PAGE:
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Observations and Achievements by Dirk Campbell

By Dirk Campbell of TTL

  It sometimes seems like there are more people observing Transition than actually doing it, reminding me of the joke that for every Kalahari Bushman there are five documentary makers following him around. Hardly a month goes by without a student emailing to ask if they can interview us for their dissertation. The most recent emailer refers, without specifying, to certain negative perceptions of Transition Towns, which set me wondering what the negative perceptions might be. That the public interest which filled Lewes Town Hall on several occasions has faded? That Transition's entire emphasis was on peak oil when climate change is the real threat? That Transition is just another form of middle class self-indulgence? That the media is obsessed with people changing their sex? (Different type of transition —ed).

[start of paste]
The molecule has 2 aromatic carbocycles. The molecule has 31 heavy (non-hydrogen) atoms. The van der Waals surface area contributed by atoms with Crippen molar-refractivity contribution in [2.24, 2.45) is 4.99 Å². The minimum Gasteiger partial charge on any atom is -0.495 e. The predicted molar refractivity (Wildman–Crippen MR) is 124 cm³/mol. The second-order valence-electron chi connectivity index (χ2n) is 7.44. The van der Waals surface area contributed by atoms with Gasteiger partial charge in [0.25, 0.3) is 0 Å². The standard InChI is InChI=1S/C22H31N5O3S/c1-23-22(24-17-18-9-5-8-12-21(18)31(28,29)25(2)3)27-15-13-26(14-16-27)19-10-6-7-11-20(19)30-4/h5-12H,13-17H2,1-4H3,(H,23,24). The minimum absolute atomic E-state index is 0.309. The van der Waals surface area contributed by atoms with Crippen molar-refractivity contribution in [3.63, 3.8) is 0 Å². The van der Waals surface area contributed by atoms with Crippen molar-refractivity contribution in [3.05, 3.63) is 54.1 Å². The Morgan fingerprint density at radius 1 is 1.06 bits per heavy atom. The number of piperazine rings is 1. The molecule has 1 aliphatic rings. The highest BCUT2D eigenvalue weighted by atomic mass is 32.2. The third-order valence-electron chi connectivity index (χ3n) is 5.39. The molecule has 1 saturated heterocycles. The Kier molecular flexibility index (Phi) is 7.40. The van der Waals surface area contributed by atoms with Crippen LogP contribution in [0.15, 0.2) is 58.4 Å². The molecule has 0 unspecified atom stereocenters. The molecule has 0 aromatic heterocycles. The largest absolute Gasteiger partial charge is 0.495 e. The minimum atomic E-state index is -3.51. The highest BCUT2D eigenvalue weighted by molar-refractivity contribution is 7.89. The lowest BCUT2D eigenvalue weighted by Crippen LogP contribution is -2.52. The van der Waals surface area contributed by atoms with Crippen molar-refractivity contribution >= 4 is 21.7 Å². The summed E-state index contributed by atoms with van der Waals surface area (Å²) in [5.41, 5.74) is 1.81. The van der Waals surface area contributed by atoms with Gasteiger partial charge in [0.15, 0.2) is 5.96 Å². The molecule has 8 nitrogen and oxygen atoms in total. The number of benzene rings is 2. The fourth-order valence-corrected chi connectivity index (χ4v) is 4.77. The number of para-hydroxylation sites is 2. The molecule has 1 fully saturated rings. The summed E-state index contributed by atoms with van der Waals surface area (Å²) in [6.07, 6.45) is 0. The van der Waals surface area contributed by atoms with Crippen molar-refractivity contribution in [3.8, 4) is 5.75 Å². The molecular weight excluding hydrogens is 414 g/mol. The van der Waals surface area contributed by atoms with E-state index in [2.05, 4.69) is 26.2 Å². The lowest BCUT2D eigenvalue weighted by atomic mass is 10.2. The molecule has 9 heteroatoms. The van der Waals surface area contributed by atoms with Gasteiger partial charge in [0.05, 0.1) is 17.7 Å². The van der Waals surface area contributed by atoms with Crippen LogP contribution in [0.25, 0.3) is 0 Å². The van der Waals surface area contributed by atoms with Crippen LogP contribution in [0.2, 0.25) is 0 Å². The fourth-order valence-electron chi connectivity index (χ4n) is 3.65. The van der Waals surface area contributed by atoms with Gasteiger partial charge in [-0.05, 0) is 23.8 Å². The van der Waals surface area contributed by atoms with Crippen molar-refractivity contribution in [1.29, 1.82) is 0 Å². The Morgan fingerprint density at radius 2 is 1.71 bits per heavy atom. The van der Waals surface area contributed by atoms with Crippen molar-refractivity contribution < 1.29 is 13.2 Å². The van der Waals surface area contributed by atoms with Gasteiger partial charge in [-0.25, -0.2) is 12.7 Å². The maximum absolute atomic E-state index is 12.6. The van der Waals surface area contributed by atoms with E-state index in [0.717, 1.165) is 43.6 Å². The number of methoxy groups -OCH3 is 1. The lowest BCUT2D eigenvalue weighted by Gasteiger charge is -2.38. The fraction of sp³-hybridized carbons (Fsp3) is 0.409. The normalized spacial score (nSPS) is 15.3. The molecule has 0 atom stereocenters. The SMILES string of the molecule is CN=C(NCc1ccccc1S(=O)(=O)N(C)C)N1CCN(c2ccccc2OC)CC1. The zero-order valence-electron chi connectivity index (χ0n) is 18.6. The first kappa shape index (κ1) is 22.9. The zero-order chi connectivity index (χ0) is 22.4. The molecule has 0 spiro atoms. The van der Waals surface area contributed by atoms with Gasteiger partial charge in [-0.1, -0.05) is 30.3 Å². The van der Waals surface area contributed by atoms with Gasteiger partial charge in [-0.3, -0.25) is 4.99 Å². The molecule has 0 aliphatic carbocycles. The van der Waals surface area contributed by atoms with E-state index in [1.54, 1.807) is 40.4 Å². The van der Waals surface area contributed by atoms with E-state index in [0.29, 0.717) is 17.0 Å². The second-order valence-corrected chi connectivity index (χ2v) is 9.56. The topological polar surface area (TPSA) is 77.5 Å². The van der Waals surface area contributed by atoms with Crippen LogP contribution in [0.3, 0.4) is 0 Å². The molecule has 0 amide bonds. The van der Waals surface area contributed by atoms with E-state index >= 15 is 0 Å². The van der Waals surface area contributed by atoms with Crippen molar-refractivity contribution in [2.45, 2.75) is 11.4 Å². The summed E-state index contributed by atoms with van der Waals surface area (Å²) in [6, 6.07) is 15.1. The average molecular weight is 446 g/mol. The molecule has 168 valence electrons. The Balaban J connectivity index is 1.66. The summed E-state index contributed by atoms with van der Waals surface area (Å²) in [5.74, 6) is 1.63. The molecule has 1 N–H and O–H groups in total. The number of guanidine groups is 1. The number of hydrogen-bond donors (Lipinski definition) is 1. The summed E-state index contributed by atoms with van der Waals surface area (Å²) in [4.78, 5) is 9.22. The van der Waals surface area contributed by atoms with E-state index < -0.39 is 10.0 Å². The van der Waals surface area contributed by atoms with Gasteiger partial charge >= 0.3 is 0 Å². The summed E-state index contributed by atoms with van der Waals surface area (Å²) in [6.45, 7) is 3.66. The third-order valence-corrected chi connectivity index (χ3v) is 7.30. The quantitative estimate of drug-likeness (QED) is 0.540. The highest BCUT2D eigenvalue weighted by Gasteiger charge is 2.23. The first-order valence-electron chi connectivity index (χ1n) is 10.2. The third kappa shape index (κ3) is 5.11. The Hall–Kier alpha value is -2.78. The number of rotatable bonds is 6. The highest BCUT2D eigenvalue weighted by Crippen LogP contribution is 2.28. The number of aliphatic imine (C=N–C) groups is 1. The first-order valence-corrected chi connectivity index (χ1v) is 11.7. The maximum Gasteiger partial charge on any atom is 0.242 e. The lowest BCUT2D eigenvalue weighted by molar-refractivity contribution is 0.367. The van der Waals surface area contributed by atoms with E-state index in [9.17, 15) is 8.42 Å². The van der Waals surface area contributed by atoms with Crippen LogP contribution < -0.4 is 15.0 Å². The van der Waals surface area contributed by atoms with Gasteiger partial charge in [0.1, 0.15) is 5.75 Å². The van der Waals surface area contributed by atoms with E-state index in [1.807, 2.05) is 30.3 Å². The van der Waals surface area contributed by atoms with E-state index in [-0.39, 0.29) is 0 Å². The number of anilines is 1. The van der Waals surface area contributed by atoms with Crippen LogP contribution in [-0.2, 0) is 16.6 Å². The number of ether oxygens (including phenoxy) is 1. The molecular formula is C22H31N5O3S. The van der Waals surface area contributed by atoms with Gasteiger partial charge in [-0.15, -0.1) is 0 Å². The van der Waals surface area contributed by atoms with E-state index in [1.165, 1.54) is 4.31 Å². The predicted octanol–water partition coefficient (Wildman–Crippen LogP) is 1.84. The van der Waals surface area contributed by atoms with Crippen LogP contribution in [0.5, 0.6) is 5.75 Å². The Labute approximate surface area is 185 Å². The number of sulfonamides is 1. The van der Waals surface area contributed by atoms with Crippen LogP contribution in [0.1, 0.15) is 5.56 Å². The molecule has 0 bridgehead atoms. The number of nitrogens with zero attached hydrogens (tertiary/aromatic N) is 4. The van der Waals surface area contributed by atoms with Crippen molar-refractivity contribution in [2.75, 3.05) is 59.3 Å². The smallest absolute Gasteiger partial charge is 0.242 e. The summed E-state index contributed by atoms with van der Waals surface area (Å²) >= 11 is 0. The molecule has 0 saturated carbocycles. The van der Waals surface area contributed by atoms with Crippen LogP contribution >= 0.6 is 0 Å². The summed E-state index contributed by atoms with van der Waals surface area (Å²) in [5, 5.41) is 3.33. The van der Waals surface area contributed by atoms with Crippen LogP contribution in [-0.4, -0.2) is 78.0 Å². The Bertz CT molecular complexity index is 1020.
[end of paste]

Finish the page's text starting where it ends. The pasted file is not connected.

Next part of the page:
Well, first things first: Peak Oil. Have oil supplies peaked? In fact yes, but demand has dropped so much it doesn't show. Why? Largely because of the efforts made by a number of action groups, as well as the international scientific community, to raise awareness on climate change. In consequence many large cities, boroughs and organisations throughout the world (including the World Bank) have divested from fossil fuels, with Ireland now the first country to do so. Renewable energy technology has made such inroads on conventional energy that fossil fuel exporting countries such as the USA and Russia face a substantial loss in GDP if they continue to rely on it (Engineering and Technology The Transition movement's emphasis on the need to reduce reliance on fossil fuels has doubtless contributed. But when demand declines, prices go down, making fossil fuels more affordable, so the climate change threat is still present. Oil production will continue, but oil-producing nations and companies, seeing the writing on the wall, will diversify into more profitable alternatives such as wind farms and field-scale solar.